Quaint stone buildings, cool dark cellars full of oak barrels, and fertile fields of grapevines?these are the images that Carina Cellars hopes to evoke with its European-style wines, which celebrate grapes that originated in the Rhone region of France. The winery sources its favored grapes from vineyards all along the central coast, especially Paso Robles and the Santa Ynez Valley. In the late 2000s, Carina also purchased 83 acres of land it called Rancho del Cielo??ranch of the sky,? after its steep slopes?to grow its own vines of viognier, syrah, grenache, and other grapes.
Though Carina Cellars? wines are manufactured using Old-World techniques and grapes, the terroir of California?s central coast shines through to define each style. Its whites feature a smooth 2006 viognier from Stolpman Vineyard, whose limestone soil adds a hint of minerality to the flavors and aromas of fruit before a butterscotch finish. In addition to several single-vineyard reds and carefully harmonized red rhone blends, Carina Cellars cultivates a list of reserve wines that includes Iconoclast, its rich flagship blend of cabernet sauvignon and syrah. Iconoclast's initial earthy aroma gives way to lush currant notes and a mocha finish, showcasing the care with which it was aged in small batches.
Vintner Joey Tensley found his calling at the tender age of 12, when a radioactive wine bug bit him in a Bordeaux winery. He broke into the business 10 years later in 1993, eventually establishing his own brand that exclusively creates vineyard-designate syrahs. In 2002, he partnered with longtime enophile and businessman David Hardee to create Carina Cellars.
The impressionist painters who inspired winemaker Bion Rice raised shimmering mirages in which soft-edged daubs of paint seem to grant motion to ballerinas or swaying river rushes. At Artiste, Bion draws inspiration from their work, attempting to raise distant landscapes with grapes rather than rough brushstrokes. Cabernet sauvignon and merlot grapes call up the sun-steeped fields of the Napa Valley, and chardonnay grapes carry one away to the Russian River Valley on straw-hued sweetness. Bion calls the blends “impressionist cuvees,” and he produces small batches of them, their corks sealed beneath thick, hand-dipped cloaks of crimson wax.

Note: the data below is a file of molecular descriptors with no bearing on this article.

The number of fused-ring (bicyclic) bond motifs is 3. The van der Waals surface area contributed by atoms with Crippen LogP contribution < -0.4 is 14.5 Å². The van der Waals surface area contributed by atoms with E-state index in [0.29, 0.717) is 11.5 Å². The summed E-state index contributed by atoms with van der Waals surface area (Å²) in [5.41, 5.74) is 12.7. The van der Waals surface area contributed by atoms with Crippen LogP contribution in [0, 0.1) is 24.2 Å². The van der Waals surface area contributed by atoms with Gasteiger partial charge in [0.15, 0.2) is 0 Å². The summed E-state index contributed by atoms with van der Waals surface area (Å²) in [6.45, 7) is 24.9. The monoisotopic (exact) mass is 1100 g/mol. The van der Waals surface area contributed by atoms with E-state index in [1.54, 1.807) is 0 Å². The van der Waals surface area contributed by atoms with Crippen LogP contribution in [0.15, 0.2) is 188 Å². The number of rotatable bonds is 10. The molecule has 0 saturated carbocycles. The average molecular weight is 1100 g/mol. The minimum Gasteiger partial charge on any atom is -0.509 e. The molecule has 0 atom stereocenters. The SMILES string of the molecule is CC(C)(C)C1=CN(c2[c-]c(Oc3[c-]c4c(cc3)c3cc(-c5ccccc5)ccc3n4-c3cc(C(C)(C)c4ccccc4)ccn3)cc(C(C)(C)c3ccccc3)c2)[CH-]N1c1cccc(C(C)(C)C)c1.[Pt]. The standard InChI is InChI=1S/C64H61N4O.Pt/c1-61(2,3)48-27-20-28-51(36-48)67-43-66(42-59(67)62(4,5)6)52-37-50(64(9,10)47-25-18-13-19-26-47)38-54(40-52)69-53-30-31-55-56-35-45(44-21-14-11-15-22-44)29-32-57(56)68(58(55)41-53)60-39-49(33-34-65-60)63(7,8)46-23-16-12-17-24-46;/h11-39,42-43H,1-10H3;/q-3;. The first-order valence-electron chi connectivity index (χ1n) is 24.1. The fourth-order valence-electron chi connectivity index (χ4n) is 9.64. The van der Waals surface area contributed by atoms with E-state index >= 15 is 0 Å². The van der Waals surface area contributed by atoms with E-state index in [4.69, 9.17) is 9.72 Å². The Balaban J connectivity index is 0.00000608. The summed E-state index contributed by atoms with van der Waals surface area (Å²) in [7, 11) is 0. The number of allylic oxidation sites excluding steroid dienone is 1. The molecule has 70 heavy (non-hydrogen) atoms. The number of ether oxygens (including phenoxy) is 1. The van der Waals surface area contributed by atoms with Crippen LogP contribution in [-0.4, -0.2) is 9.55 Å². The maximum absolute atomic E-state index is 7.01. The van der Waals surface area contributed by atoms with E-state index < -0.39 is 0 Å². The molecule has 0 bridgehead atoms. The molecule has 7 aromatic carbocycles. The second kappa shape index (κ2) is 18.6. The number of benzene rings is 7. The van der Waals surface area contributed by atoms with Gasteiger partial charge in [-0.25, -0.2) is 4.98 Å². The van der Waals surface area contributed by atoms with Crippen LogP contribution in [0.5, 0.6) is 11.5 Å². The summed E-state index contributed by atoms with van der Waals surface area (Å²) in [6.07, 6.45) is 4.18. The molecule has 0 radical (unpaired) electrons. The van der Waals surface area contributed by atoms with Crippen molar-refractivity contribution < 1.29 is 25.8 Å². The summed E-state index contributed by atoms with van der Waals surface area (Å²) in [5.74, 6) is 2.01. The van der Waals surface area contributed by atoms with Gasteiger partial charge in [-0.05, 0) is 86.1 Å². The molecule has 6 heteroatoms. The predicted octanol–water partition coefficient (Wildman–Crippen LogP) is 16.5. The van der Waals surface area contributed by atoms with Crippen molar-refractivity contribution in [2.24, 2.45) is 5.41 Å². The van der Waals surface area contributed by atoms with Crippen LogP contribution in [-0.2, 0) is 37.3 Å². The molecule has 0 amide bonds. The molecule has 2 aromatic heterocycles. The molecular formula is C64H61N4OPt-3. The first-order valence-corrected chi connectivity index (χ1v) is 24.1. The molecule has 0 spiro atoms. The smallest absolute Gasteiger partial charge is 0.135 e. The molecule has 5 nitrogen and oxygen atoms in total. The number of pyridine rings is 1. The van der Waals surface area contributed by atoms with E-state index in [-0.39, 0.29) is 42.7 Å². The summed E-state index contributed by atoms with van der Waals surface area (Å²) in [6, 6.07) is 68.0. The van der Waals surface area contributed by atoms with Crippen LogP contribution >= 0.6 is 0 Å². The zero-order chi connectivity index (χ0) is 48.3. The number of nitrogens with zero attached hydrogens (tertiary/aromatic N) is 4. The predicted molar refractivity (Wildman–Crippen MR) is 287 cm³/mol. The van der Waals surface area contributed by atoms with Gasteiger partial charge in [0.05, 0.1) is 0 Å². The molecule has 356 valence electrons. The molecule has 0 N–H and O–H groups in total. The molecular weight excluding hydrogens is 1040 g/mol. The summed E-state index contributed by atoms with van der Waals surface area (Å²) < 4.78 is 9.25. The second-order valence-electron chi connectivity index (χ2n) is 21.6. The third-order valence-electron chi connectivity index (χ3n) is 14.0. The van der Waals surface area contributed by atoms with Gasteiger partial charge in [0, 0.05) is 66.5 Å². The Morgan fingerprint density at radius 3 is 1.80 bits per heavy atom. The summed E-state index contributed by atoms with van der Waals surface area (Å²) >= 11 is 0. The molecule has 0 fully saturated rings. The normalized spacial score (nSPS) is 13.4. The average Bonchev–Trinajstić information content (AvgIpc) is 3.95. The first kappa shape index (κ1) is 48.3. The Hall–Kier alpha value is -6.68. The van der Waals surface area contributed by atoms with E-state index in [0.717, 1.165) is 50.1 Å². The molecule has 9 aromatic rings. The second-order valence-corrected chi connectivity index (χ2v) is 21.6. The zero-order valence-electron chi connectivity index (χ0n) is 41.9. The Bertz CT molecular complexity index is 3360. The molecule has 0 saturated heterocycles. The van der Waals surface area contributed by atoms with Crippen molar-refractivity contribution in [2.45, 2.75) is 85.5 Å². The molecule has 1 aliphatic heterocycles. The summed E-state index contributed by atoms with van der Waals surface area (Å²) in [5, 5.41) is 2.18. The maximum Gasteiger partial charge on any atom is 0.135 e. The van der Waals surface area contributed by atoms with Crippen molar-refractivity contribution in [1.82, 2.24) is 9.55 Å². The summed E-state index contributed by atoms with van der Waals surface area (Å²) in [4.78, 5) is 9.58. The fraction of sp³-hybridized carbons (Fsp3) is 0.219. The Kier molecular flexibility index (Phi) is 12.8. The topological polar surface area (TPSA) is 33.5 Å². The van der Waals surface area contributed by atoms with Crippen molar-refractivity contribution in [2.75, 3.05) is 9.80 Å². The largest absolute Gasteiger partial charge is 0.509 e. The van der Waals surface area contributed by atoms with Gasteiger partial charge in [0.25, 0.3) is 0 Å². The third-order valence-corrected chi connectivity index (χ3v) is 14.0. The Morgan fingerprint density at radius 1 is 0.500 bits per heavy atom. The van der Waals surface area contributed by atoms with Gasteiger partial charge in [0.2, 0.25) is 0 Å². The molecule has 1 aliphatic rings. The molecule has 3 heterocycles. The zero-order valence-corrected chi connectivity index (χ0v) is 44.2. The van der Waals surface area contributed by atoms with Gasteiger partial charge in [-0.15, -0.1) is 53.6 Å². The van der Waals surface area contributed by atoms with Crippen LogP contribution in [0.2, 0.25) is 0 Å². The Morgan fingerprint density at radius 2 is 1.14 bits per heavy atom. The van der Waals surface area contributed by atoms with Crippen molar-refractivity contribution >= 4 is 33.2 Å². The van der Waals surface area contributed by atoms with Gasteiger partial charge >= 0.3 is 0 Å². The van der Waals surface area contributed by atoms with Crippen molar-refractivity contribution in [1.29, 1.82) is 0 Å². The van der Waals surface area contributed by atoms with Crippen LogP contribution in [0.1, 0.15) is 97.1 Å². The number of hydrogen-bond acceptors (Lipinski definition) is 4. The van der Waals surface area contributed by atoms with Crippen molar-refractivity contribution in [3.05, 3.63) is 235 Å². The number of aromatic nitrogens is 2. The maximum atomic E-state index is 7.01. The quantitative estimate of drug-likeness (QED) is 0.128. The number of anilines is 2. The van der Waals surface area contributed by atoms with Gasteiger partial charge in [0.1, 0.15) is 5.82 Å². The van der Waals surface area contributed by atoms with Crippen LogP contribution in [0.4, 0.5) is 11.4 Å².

The bottles are labeled with colorful impressionist paintings, and in a tasting room and studio, the harmonious relationship between wine and art is even further cemented. The whisper of brushes on canvas drifts from paint-dappled tables, where guests bring to life sweeping forest vistas or criminal lineups of pine trees. A rotating array of paintings lines the walls, including works from artists such as Aldo Luongo, an Argentinian artist whose contrasting colors and rippling brushstrokes seem to gaze up from a clear lake. Wine glasses chime together, punctuating the lilting rhythm of classical guitarists or the constant weeping of trombone players during live music events.
From its perch overlooking the Santa Maria Valley, Toretti Family Vineyard yields 500 cases of Pinot Noir ever year. That's been the standard since 2000, when winemaker Robert Torres first planted pinot grapes into his five-acre land. Today, his pinots treat palates to a blend of complex, fruity flavors, including sugar-glazed strawberries and toasted oak. Though the valley's wind, soil, and fog are an especially apt match for pinot, syrah, chardonnay, and a handful of other wines likewise bear the Toretti Family Vineyards label. Samples abound inside the estate's tasting room, at wine events throughout the year, and whenever you feel like using up a genie wish.
Located in the heart of Los Olivos, J Ludlow Vineyard's sunny tasting room beckons visitors inside. There, staffers wield bottles behind the bar, pouring generous tastings of pinot grigio, ros?, merlot, and cabernet sauvignon. J Ludlow Vineyard offers an array of award-winning, locally produced Bordeaux style wines that tasters may also purchase and enjoy by the bottle or glass.
The Saucelito Canyon story begins in 1880, when three acres of Zinfandel vines were planted in the rugged terrain of the upper Arroyo Grande Valley on California’s Central Coast.
A new chapter was written a century later, when Bill Greenough painstakingly restored the abandoned old vineyard in 1974.